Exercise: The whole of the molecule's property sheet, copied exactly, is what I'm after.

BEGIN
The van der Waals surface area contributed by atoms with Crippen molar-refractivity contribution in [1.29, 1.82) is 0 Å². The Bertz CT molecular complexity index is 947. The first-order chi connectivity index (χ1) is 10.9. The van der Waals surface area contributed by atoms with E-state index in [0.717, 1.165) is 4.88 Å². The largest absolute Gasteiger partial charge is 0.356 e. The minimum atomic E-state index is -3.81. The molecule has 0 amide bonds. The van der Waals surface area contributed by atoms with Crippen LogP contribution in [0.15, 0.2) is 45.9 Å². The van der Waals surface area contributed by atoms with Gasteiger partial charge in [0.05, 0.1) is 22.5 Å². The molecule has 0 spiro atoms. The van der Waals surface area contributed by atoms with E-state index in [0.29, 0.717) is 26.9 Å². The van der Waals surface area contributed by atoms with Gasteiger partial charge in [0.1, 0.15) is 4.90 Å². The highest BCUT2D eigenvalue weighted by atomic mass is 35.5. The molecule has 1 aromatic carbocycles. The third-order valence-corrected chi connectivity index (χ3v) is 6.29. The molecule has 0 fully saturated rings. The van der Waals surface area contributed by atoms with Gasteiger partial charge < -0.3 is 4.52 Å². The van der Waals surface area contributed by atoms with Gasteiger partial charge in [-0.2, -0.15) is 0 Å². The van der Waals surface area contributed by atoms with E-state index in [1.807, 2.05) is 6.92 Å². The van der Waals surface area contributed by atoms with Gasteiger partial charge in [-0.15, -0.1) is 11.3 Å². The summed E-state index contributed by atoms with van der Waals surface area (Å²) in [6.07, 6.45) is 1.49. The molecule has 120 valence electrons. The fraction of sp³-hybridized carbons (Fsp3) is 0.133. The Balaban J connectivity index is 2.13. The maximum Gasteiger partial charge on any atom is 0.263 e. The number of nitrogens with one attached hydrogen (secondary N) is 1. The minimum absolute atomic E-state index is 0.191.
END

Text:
The van der Waals surface area contributed by atoms with Crippen molar-refractivity contribution in [1.29, 1.82) is 0 Å². The Bertz CT molecular complexity index is 947. The first-order chi connectivity index (χ1) is 10.9. The van der Waals surface area contributed by atoms with E-state index in [0.717, 1.165) is 4.88 Å². The largest absolute Gasteiger partial charge is 0.356 e. The minimum atomic E-state index is -3.81. The molecule has 0 amide bonds. The van der Waals surface area contributed by atoms with Crippen LogP contribution in [0.15, 0.2) is 45.9 Å². The van der Waals surface area contributed by atoms with Gasteiger partial charge in [0.05, 0.1) is 22.5 Å². The molecule has 0 spiro atoms. The van der Waals surface area contributed by atoms with E-state index in [0.29, 0.717) is 26.9 Å². The van der Waals surface area contributed by atoms with Gasteiger partial charge in [0.1, 0.15) is 4.90 Å². The highest BCUT2D eigenvalue weighted by atomic mass is 35.5. The molecule has 1 aromatic carbocycles. The third-order valence-corrected chi connectivity index (χ3v) is 6.29. The molecule has 0 fully saturated rings. The van der Waals surface area contributed by atoms with Gasteiger partial charge < -0.3 is 4.52 Å². The van der Waals surface area contributed by atoms with Gasteiger partial charge in [-0.2, -0.15) is 0 Å². The van der Waals surface area contributed by atoms with E-state index in [1.807, 2.05) is 6.92 Å². The van der Waals surface area contributed by atoms with Gasteiger partial charge in [-0.15, -0.1) is 11.3 Å². The summed E-state index contributed by atoms with van der Waals surface area (Å²) in [6.07, 6.45) is 1.49. The molecule has 120 valence electrons. The fraction of sp³-hybridized carbons (Fsp3) is 0.133. The Balaban J connectivity index is 2.13. The maximum Gasteiger partial charge on any atom is 0.263 e. The number of nitrogens with one attached hydrogen (secondary N) is 1. The minimum absolute atomic E-state index is 0.191.